The judiciary is the second most anti-republican branch of government, next to the executive. As precedents in the past forty years giving police and military greater leeway and freedom from accountability under the law, the judiciary condones executive arrogation of power, just as priests blessed knights’ lances before they went off to the Crusades, or before Conquistadores spread mayhem and murder amongst the indigenous peoples of North and South America.

    You want money out of elections? Don’t abolish elections. Put public money INTO elections, including generous television, radio, and internet campaign time for incumbents and challengers alike. Wisconsin once had a good public finance system for appellate courts, as did North Carolina, until tyrants clearing the way for big money abolished the programs.

    Judicial elections, where possible, such as in large counties, cannot be winner-take-all, one-on-one races. A lawyer who challenges an incumbent judge and loses will have rough sailing before that judge. A lawyer who challenges an incumbent and wins is likely to be a courthouse pariah for being a successful “upstart.” Thus, to minimize the vengeful incumbent scenario, judicial elections should be ranked choice voting, cumulative voting, or approval voting ballots.

    Finally, the simplest and most tried-and-true criteria for judges are in Exodus and Leviticus — a judge must be fair, impartial, pursue truth, and, above all, neither automatically incline towards the poor nor kiss the hind ends of the high and mighty.

  6. Submitted by Hiram Foster on 01/15/2015 - 07:50 am.

    The problem

    One of the things I like to say is before engaging in an extensive and time consuming search for a solution, at least some consideration should be given to determining what the problem is.Is there a problem with our judicial selection system, and if so what is it? Professor Schultz identifies two problems. First, that our existing system, in effect, is conflict with the spirit of constitution provisions for the election of judges. His second problem is that he doesn’t like the election of judges. The professor doesn’t seem to be too disturbed by the possibility that the two problems he addresses might be inconsistent with each other. He goes on to raise a third issue about lack of diversity, which is pretty much the standard complaint I make about elections when my guys don’t get in.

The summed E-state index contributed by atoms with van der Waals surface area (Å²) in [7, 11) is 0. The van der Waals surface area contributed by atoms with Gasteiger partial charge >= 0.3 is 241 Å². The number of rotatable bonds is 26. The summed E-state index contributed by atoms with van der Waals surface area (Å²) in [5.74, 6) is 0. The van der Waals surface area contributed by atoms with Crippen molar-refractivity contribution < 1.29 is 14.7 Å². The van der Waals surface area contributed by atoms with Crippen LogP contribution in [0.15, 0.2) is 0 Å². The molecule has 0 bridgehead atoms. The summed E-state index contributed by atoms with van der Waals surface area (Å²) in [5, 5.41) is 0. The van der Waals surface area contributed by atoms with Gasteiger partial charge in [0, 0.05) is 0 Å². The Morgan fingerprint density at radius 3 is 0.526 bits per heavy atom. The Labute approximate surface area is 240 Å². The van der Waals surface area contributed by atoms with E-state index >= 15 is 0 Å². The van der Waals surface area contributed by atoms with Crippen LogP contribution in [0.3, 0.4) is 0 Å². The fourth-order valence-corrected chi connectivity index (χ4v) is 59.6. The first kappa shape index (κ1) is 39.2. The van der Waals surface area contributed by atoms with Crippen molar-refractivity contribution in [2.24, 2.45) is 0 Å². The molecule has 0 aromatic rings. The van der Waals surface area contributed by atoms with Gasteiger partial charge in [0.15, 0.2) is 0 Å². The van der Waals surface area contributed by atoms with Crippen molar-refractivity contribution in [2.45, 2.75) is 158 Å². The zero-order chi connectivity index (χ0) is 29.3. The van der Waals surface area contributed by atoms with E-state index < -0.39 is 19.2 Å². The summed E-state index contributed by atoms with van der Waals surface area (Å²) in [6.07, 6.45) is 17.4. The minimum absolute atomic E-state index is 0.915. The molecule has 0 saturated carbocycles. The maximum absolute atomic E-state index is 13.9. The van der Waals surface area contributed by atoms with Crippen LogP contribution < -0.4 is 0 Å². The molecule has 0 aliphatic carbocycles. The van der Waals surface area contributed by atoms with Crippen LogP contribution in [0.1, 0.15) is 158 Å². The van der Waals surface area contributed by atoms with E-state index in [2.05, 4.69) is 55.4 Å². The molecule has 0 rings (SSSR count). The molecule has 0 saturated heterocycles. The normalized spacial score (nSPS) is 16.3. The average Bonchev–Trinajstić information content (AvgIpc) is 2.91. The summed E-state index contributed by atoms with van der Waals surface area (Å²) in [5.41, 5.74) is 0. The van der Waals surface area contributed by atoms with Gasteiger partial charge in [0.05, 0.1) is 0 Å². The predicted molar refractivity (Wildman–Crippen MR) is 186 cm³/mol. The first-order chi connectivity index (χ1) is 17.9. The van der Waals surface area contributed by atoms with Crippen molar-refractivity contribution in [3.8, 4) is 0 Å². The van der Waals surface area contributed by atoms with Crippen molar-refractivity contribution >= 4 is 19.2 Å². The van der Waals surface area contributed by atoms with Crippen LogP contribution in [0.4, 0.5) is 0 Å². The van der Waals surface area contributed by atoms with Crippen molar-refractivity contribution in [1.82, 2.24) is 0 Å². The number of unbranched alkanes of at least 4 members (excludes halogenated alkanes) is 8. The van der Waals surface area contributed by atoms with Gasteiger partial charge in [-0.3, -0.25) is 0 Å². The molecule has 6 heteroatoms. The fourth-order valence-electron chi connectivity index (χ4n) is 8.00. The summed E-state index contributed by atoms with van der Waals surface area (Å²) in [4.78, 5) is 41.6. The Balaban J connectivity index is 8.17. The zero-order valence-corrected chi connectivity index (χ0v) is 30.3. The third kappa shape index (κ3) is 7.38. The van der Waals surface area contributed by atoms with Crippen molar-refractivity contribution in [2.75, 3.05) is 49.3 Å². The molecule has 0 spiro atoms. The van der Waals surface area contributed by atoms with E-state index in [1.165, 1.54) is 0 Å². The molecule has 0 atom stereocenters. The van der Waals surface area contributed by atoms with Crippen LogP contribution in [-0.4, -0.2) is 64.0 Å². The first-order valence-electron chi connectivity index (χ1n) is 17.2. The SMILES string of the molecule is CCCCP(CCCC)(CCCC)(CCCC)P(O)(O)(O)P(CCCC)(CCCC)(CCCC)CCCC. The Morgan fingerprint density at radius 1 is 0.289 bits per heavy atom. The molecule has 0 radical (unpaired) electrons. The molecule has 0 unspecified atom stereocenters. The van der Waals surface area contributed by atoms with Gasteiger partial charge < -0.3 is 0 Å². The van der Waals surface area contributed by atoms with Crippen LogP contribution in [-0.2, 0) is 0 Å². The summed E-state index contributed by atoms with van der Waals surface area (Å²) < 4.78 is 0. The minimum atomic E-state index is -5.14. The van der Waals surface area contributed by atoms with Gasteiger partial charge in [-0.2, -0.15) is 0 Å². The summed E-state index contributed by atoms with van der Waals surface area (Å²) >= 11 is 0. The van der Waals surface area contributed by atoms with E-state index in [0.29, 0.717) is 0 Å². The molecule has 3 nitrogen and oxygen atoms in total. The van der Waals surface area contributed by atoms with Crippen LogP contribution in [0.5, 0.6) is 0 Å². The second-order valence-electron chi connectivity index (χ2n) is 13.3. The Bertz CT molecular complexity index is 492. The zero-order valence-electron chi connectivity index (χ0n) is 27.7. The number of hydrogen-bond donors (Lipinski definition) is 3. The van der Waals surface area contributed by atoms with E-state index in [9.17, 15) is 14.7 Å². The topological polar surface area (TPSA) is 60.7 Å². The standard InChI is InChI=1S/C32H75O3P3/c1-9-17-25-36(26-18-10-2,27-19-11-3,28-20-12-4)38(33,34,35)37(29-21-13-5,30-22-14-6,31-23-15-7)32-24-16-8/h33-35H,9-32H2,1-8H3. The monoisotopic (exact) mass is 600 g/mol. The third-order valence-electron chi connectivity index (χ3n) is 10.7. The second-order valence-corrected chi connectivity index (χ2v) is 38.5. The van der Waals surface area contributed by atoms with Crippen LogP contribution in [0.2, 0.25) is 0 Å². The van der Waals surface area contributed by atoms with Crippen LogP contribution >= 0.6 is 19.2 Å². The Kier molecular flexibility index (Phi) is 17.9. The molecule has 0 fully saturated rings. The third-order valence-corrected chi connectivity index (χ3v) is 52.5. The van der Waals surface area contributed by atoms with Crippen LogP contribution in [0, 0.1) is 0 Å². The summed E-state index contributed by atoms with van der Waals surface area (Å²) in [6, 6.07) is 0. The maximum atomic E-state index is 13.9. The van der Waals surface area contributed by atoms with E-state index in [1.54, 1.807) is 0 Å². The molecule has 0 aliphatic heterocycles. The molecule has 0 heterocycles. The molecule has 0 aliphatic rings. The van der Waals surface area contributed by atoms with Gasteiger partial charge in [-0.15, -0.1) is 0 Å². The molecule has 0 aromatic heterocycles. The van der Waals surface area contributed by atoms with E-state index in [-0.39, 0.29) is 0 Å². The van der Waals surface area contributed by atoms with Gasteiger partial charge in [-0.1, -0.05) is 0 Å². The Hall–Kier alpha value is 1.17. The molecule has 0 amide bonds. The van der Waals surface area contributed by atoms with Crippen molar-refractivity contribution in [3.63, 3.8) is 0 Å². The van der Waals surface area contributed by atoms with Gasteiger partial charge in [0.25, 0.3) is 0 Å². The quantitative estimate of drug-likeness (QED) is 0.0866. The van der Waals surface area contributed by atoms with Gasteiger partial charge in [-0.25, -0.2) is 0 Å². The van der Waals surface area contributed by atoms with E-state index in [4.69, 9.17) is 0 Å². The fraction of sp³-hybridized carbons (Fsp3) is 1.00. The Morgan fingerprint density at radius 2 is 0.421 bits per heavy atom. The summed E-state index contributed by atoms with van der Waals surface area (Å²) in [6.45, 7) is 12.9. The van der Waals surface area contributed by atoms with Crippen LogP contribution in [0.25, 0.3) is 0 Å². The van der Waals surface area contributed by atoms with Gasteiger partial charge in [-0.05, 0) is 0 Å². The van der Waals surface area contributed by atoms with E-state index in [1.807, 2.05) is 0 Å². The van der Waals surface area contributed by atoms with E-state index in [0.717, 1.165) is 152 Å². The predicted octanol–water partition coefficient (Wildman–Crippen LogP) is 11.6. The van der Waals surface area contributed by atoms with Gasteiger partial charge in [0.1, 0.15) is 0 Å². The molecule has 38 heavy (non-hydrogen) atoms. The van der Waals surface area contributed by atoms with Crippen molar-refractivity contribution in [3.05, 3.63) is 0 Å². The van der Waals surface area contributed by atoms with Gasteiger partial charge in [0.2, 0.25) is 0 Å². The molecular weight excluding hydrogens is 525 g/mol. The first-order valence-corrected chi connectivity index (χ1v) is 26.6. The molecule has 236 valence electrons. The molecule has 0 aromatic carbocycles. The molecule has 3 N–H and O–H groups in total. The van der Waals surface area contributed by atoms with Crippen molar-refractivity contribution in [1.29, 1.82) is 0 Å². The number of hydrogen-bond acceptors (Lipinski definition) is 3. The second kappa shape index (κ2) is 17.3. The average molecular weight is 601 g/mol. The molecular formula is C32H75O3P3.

To my cynical way of thinking, the underlying and nearly universal problem with judges we have is that they make decisions we don’t like. And what’s the solution to that? My answer is to engage the system in various ways such that judges and justices who are more likely to agree with me. In other words, as I often say to my Democratic friends, if you don’t like the fruitcakes Republicans put in the courts, work harder to elect Democrats.